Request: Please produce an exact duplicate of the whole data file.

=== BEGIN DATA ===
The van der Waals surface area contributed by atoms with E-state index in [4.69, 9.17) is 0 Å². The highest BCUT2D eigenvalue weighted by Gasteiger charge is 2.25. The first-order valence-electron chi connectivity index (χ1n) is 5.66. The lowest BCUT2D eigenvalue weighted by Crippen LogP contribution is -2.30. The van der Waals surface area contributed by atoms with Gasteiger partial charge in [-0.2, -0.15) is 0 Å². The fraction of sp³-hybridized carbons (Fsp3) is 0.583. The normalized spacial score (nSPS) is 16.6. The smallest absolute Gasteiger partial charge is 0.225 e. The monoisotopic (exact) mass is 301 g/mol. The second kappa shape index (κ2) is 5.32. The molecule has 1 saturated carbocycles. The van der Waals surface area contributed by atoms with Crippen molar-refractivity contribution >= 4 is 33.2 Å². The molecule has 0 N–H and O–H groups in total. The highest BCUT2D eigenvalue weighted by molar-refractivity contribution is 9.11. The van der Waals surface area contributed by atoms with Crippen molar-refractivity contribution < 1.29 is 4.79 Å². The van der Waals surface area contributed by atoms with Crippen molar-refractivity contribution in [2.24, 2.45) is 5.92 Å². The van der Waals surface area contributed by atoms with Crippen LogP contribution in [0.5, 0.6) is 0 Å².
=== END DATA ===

The van der Waals surface area contributed by atoms with E-state index in [4.69, 9.17) is 0 Å². The highest BCUT2D eigenvalue weighted by Gasteiger charge is 2.25. The first-order valence-electron chi connectivity index (χ1n) is 5.66. The lowest BCUT2D eigenvalue weighted by Crippen LogP contribution is -2.30. The van der Waals surface area contributed by atoms with Gasteiger partial charge in [-0.2, -0.15) is 0 Å². The fraction of sp³-hybridized carbons (Fsp3) is 0.583. The normalized spacial score (nSPS) is 16.6. The smallest absolute Gasteiger partial charge is 0.225 e. The monoisotopic (exact) mass is 301 g/mol. The second kappa shape index (κ2) is 5.32. The molecule has 1 saturated carbocycles. The van der Waals surface area contributed by atoms with Crippen molar-refractivity contribution >= 4 is 33.2 Å². The molecule has 0 N–H and O–H groups in total. The highest BCUT2D eigenvalue weighted by molar-refractivity contribution is 9.11. The van der Waals surface area contributed by atoms with Crippen molar-refractivity contribution < 1.29 is 4.79 Å². The van der Waals surface area contributed by atoms with Crippen molar-refractivity contribution in [2.24, 2.45) is 5.92 Å². The van der Waals surface area contributed by atoms with Crippen LogP contribution in [0.5, 0.6) is 0 Å².